Brutus emerges as the most complex character in Julius Caesar and is also the play’s tragic hero. In his soliloquies, the audience gains insight into the complexities of his motives. He is a powerful public figure, but he appears also as a husband, a master to his servants, a dignified military leader, and a loving friend. The conflicting value systems that battle with each other in the play as a whole are enacted on a microcosmic level in Brutus’s mind. Even after Brutus has committed the assassination with the other members of the conspiracy, questions remain as to whether, in light of his friendship with Caesar, the murder was a noble, decidedly selfless act or proof of a truly evil callousness, a gross indifference to the ties of friendship and a failure to be moved by the power of a truly great man.
Brutus’s rigid idealism is both his greatest virtue and his most deadly flaw. In the world of the play, where self-serving ambition seems to dominate all other motivations, Brutus lives up to Antony’s elegiac description of him as “the noblest of Romans.” However, his commitment to principle repeatedly leads him to make miscalculations: wanting to curtail violence, he ignores Cassius’s suggestion that the conspirators kill Antony as well as Caesar. In another moment of naïve idealism, he again ignores Cassius’s advice and allows Antony to speak a funeral oration over Caesar’s body. As a result, Brutus forfeits the authority of having the last word on the murder and thus allows Antony to incite the plebeians to riot against him and the other conspirators. Brutus later endangers his good relationship with Cassius by self-righteously condemning what he sees as dishonorable fund-raising tactics on Cassius’s part. In all of these episodes, Brutus acts out of a desire to limit the self-serving aspects of his actions; ironically, however, in each incident he dooms the very cause that he seeks to promote, thus serving no one at all.
The conspirators charge Caesar with ambition, and his behavior substantiates this judgment: he does vie for absolute power over Rome, reveling in the homage he receives from others and in his conception of himself as a figure who will live on forever in men’s minds. However, his faith in his own permanence—in the sense of both his loyalty to principles and his fixture as a public institution—eventually proves his undoing. At first, he stubbornly refuses to heed the nightmares of his wife, Calpurnia, and the supernatural omens pervading the atmosphere. Though he is eventually persuaded not to go to the Senate, Caesar ultimately lets his ambition get the better of him, as the prospect of being crowned king proves too glorious to resist.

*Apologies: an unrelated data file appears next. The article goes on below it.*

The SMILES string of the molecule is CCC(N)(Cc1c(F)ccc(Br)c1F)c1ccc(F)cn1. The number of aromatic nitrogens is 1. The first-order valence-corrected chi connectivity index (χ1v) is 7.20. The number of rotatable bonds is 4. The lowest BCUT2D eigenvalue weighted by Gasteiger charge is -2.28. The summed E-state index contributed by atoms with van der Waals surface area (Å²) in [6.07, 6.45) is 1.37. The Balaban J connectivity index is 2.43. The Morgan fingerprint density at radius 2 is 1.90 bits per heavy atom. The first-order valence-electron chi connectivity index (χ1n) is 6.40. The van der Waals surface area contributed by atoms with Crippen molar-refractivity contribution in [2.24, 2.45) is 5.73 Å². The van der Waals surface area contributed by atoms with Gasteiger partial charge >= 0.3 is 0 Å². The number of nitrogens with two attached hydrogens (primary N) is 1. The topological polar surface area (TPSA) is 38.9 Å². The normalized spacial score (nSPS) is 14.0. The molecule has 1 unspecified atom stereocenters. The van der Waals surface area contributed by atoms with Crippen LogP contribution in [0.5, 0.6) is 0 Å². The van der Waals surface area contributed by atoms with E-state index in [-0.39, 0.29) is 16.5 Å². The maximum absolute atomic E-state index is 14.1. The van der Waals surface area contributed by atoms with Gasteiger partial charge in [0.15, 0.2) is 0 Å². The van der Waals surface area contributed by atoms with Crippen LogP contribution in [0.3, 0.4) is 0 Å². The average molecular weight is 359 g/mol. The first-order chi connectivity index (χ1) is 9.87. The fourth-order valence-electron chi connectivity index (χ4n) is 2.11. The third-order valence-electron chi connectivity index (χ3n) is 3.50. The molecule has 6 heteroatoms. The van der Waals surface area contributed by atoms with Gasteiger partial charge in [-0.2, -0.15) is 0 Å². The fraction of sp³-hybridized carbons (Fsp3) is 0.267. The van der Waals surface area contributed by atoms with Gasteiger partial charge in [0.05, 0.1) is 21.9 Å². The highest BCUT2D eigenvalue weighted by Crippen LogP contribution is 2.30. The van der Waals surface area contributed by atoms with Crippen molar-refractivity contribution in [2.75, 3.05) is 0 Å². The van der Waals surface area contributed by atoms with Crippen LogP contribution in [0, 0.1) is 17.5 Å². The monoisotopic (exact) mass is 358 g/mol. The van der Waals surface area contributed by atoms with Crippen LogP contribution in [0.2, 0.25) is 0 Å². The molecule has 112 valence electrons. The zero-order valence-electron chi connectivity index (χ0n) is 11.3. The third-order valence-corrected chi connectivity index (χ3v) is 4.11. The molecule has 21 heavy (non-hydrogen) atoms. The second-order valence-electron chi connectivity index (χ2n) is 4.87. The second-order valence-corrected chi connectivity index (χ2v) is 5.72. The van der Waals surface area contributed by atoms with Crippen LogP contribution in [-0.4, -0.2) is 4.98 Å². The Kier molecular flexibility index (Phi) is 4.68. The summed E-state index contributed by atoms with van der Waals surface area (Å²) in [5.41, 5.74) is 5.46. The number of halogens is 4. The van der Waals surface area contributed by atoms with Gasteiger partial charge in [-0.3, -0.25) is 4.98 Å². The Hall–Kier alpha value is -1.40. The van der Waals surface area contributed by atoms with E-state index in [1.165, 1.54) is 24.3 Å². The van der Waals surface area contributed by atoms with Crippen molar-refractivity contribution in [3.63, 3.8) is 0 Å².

Caesar’s conflation of his public image with his private self helps bring about his death, since he mistakenly believes that the immortal status granted to his public self somehow protects his mortal body. Still, in many ways, Caesar’s faith that he is eternal proves valid by the end of the play: by Act V, scene iii, Brutus is attributing his and Cassius’s misfortunes to Caesar’s power reaching from beyond the grave. Caesar’s aura seems to affect the general outcome of events in a mystic manner, while also inspiring Octavius and Antony and strengthening their determination. As Octavius ultimately assumes the title Caesar, Caesar’s permanence is indeed established in some respect.
Antony proves strong in all of the ways that Brutus proves weak. His impulsive, improvisatory nature serves him perfectly, first to persuade the conspirators that he is on their side, thus gaining their leniency, and then to persuade the plebeians of the conspirators’ injustice, thus gaining the masses’ political support. Not too scrupulous to stoop to deceit and duplicity, as Brutus claims to be, Antony proves himself a consummate politician, using gestures and skilled rhetoric to his advantage. He responds to subtle cues among both his nemeses and his allies to know exactly how he must conduct himself at each particular moment in order to gain the most advantage. In both his eulogy for Caesar and the play as a whole, Antony is adept at tailoring his words and actions to his audiences’ desires. Unlike Brutus, who prides himself on acting solely with respect to virtue and blinding himself to his personal concerns, Antony never separates his private affairs from his public actions.
An idea about Shakespeare's Julius Caesar...
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I just read Julius Caesar. I liked the play, and I loved Marc Antony's funeral speech. If you're interested, check out my blog on the play:
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